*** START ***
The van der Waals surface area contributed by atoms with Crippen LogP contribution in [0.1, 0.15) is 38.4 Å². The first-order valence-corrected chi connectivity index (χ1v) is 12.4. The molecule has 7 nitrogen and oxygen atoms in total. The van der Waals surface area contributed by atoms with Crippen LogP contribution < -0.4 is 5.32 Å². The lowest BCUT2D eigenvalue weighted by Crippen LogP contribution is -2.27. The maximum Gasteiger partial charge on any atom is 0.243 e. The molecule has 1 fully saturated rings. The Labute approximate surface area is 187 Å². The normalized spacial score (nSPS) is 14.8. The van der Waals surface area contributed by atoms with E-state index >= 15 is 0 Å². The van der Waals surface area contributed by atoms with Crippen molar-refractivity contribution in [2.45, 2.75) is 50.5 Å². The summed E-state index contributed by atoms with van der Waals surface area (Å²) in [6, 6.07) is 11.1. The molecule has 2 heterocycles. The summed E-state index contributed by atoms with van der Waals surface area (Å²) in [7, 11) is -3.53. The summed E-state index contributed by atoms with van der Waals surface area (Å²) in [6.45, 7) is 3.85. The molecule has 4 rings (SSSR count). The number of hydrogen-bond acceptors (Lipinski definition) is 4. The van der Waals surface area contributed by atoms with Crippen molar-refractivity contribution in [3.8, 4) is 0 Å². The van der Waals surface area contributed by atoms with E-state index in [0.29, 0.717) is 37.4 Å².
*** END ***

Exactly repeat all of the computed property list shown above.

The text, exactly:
The van der Waals surface area contributed by atoms with Crippen LogP contribution in [0.1, 0.15) is 38.4 Å². The first-order valence-corrected chi connectivity index (χ1v) is 12.4. The molecule has 7 nitrogen and oxygen atoms in total. The van der Waals surface area contributed by atoms with Crippen LogP contribution < -0.4 is 5.32 Å². The lowest BCUT2D eigenvalue weighted by Crippen LogP contribution is -2.27. The maximum Gasteiger partial charge on any atom is 0.243 e. The molecule has 1 fully saturated rings. The Labute approximate surface area is 187 Å². The normalized spacial score (nSPS) is 14.8. The van der Waals surface area contributed by atoms with E-state index >= 15 is 0 Å². The van der Waals surface area contributed by atoms with Crippen molar-refractivity contribution in [2.45, 2.75) is 50.5 Å². The summed E-state index contributed by atoms with van der Waals surface area (Å²) in [6, 6.07) is 11.1. The molecule has 2 heterocycles. The summed E-state index contributed by atoms with van der Waals surface area (Å²) in [7, 11) is -3.53. The summed E-state index contributed by atoms with van der Waals surface area (Å²) in [6.45, 7) is 3.85. The molecule has 4 rings (SSSR count). The number of hydrogen-bond acceptors (Lipinski definition) is 4. The van der Waals surface area contributed by atoms with Crippen molar-refractivity contribution in [3.8, 4) is 0 Å². The van der Waals surface area contributed by atoms with E-state index in [0.29, 0.717) is 37.4 Å².